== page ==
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Jackie and I spent the morning weeding and clearing the rose garden. The task is not yet finished.

A rather large creature has head-butted a hole in the fence, tossed the insect hotel logs aside, and broken off the legs of a couple of the plastic edge rails bordering the stepping brick path, across which it has trodden a trail. We rather hope it is not a rat. In an attempt at least to deter the beast I have plugged the square hole with a round peg.

Ladybirds 1

The ladybird bug in the weeping birch has taken a mate and led her further up the tree.

This afternoon we went on a drive through the forest.

A group of ponies on the road between Burley and Ringwood feasted on gorse, grass, and brambles on the verge and the bank above it.

One took itself along and across the road where it thought the grass was greener.

Attracted by the smoke of controlled burning, I stepped out onto the heathland where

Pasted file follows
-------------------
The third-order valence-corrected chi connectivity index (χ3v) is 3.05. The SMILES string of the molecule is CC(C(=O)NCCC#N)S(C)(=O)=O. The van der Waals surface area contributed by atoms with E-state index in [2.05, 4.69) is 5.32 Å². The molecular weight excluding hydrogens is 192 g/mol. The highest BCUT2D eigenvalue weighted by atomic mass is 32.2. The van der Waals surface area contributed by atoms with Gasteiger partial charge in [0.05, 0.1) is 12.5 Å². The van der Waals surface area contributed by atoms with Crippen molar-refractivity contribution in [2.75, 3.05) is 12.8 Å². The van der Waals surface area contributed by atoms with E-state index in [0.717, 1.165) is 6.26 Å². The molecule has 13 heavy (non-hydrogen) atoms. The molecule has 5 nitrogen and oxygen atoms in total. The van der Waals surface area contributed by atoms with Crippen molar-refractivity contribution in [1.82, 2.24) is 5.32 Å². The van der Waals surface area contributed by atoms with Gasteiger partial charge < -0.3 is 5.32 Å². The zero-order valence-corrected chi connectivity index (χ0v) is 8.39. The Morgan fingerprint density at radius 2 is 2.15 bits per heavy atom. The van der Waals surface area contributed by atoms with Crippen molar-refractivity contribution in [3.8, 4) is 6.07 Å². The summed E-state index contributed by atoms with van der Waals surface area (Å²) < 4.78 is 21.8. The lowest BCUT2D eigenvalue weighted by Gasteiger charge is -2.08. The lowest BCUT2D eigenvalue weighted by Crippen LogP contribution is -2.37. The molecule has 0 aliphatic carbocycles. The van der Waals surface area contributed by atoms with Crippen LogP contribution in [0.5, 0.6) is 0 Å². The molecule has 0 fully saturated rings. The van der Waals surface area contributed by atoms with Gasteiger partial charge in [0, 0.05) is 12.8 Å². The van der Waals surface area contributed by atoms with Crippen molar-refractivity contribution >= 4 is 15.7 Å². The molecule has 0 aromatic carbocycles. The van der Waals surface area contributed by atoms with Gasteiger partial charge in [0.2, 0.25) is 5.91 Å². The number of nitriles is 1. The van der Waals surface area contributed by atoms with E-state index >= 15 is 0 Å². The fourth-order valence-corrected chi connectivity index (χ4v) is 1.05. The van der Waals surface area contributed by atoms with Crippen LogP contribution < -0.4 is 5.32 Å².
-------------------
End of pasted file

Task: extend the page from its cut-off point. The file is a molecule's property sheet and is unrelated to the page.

Hikers

I met a group of hikers seeking directions. Naturally I led two of them to the driver who set them right.

‘Yearly burning of heather and gorse in the New Forest is helping to reinvigorate the area’s heathland habitats for wildlife, according to a scientific study.’ This quotation comes from http://www.hlsnewforest.org.uk/hls/news/article/11/research_shows_burning_benefits_precious_new_forest_habitats from the Forestry Commission website which has further information.

On the outskirts of Hyde we encountered a string of ponies taking a leisurely stroll along a road lined with

Blackthorn

blackthorn.

Ponies on road 3

One of the animals stopped, turned, and noisily expressed its desire that I should also stop, and retrace my steps,

Ponies on road 4

which I did, to find reinforcements alongside the Modus in which Jackie closed the window

Pony and Modus

in the face of one particularly hopeful individual which,

Pony on road 3

when I came between it and the passenger side, observed me with what seemed like malevolent intent.

Cattle occupied the higher ground at Gorley Common,

Donkeys eating gorse

while donkeys’ leathery mouths tore at the gorse below.